Appropriately named “Hide and Seek,” the mural was completed in 2019 by Australian artist George Rose and is located on Avenue 65 near the Carnitas ElRey restaurant,

The mural focuses on conserving endemic species in Cozumel, primarily the endangered Splendid Toadfish and the Yagerocaris Cozumel.    With the increase in tourism that the cruise ship industry brings to the island every year, the coral reefs which the fish depend on to live are being destroyed.

The message is simple but clear, “Now you see me now you don’t,” once these species are gone, we will never see them again.

No Single Use Plastic mural in Cozumel, Mexico
No Single Use Plastic 2 mural in Cozumel, Mexico

This mural is so big it takes up a city block, and two photos to show it all.  Created in 2019 by two different Mexican artists, Bner and Rehos, it has no title, but it has an essential message in a futuristic way.

The oceans provide food, and play a vital role in the regulation of Earth’s climate. Nevertheless, the impact of human activity is destroying marine life. The seas are suffering, and when they die, we will, too.

The message the artists wanted to convey is how important our choices are.  Whether it is stopping the use of single-use plastics, lowering our carbon footprint, or choosing more sustainable food choices, we must all educated ourselves in the impact we have on the earth.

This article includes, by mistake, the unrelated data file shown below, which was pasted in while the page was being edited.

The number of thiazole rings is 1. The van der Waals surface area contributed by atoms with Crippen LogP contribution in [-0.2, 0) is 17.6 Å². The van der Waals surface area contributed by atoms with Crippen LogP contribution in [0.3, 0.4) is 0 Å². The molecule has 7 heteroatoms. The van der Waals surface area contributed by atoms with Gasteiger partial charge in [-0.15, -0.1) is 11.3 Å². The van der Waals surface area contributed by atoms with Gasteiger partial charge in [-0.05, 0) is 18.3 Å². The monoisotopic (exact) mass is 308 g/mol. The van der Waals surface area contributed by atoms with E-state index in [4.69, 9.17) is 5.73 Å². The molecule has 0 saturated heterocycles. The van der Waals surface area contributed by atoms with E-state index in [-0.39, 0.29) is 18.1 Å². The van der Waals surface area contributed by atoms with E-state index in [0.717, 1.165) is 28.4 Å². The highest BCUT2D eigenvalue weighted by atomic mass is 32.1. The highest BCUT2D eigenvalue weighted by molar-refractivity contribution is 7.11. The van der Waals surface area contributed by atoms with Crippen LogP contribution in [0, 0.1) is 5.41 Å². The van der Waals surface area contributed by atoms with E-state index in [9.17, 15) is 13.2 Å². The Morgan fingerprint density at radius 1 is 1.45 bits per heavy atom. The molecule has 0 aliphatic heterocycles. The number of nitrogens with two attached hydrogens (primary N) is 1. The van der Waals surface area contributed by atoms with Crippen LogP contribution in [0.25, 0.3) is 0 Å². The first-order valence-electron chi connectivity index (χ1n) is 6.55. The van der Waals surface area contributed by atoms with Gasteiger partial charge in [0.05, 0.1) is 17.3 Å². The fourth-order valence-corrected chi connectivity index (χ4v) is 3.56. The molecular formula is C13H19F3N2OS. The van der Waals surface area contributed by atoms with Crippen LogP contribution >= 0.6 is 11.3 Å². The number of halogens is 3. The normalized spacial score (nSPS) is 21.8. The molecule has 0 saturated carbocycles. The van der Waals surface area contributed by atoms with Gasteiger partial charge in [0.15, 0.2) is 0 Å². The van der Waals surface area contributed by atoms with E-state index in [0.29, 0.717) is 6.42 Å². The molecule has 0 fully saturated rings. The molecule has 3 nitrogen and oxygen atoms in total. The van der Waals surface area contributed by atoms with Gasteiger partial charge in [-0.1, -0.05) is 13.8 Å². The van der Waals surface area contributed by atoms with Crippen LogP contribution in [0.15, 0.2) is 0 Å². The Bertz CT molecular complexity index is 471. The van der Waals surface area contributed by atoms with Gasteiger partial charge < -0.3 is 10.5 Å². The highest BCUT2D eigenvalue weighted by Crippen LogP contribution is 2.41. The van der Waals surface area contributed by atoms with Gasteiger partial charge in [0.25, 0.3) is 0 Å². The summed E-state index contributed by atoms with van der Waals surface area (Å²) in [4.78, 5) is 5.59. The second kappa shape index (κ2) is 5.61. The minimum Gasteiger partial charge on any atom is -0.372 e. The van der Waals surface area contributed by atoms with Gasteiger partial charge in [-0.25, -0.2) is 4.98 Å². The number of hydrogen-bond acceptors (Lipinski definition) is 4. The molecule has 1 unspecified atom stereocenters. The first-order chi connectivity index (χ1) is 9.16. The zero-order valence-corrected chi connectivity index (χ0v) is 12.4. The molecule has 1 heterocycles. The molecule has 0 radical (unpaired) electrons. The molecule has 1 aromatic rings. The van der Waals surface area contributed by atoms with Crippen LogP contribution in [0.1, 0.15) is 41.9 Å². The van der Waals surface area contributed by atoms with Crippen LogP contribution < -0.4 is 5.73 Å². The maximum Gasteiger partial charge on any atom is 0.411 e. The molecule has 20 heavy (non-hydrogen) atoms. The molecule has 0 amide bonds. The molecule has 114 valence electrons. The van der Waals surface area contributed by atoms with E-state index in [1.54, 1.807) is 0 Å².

These two untitled murals were painted by the Argentian artist Ever in 2019.  Located at City Hall, they focus on how vital the ocean is not only to the citizens of Cozumel but the entire country.

City Hall Mural Right Side in Cozumel, Mexico

Showing a man and woman wrapped in the colors of the Mexican flag and surrounded by marine life, the artist reminds viewers about the importance of respecting and protecting the ocean for the future of the island and country.

Plastic Fantastic mural in Cozumel, Mexico

Completed in 2015, “Plastics Fantastic” was created by the Brazilian duo known as Bicicleta Sem Freio or “Bicycle Without Wheels.”

Located on Avenue 65, Indepencia, not far from the Hide and Seek mural, the mural is a fun use of bright colors and characters.  If the title doesn’t give away the message, then perhaps the images of plastic water bottles and garbage alongside Spongebob and his friends will.   We must decrease the use of plastics to protect our oceans.

Mapache's Stare mural in Cozumel, Mexico

“Mapache’s Stare” is, by far, my favorite mural of them all.  Painted in 2019 by South African artist Sonny, it is on a wall near one of the two cruise ship terminals on the island near the city center.